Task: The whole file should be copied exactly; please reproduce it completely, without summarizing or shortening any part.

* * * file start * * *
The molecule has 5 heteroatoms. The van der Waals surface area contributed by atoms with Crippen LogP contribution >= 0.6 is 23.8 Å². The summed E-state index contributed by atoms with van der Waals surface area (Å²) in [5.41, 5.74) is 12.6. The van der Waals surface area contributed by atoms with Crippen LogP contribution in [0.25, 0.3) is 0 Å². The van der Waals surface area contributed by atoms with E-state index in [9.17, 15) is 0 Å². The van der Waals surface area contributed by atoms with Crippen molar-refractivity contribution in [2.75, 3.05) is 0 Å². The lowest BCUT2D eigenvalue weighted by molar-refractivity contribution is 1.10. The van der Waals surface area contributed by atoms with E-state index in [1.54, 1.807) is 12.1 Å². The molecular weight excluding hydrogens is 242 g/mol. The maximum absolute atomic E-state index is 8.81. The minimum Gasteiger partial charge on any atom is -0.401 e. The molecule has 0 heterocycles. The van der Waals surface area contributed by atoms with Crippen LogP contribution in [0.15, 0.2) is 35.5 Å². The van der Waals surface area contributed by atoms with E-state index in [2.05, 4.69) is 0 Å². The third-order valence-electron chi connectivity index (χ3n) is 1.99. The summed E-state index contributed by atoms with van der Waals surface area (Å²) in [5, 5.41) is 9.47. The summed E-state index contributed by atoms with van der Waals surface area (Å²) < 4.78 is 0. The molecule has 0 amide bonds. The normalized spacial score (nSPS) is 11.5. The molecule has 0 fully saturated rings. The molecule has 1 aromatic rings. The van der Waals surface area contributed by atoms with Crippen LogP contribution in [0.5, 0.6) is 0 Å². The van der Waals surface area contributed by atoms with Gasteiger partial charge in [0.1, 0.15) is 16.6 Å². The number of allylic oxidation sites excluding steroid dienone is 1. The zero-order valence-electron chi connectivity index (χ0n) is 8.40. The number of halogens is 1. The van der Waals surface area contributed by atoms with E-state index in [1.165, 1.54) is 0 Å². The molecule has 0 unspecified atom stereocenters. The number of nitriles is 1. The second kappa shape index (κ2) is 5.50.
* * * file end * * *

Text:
The molecule has 5 heteroatoms. The van der Waals surface area contributed by atoms with Crippen LogP contribution >= 0.6 is 23.8 Å². The summed E-state index contributed by atoms with van der Waals surface area (Å²) in [5.41, 5.74) is 12.6. The van der Waals surface area contributed by atoms with Crippen LogP contribution in [0.25, 0.3) is 0 Å². The van der Waals surface area contributed by atoms with E-state index in [9.17, 15) is 0 Å². The van der Waals surface area contributed by atoms with Crippen molar-refractivity contribution in [2.75, 3.05) is 0 Å². The lowest BCUT2D eigenvalue weighted by molar-refractivity contribution is 1.10. The van der Waals surface area contributed by atoms with E-state index in [1.54, 1.807) is 12.1 Å². The molecular weight excluding hydrogens is 242 g/mol. The maximum absolute atomic E-state index is 8.81. The minimum Gasteiger partial charge on any atom is -0.401 e. The molecule has 0 heterocycles. The van der Waals surface area contributed by atoms with Crippen LogP contribution in [0.15, 0.2) is 35.5 Å². The van der Waals surface area contributed by atoms with E-state index in [2.05, 4.69) is 0 Å². The third-order valence-electron chi connectivity index (χ3n) is 1.99. The summed E-state index contributed by atoms with van der Waals surface area (Å²) in [5, 5.41) is 9.47. The summed E-state index contributed by atoms with van der Waals surface area (Å²) < 4.78 is 0. The molecule has 0 amide bonds. The normalized spacial score (nSPS) is 11.5. The molecule has 0 fully saturated rings. The molecule has 1 aromatic rings. The van der Waals surface area contributed by atoms with Crippen LogP contribution in [0.5, 0.6) is 0 Å². The van der Waals surface area contributed by atoms with Gasteiger partial charge in [0.1, 0.15) is 16.6 Å². The number of allylic oxidation sites excluding steroid dienone is 1. The zero-order valence-electron chi connectivity index (χ0n) is 8.40. The number of halogens is 1. The van der Waals surface area contributed by atoms with E-state index in [1.165, 1.54) is 0 Å². The molecule has 0 unspecified atom stereocenters. The number of nitriles is 1. The second kappa shape index (κ2) is 5.50.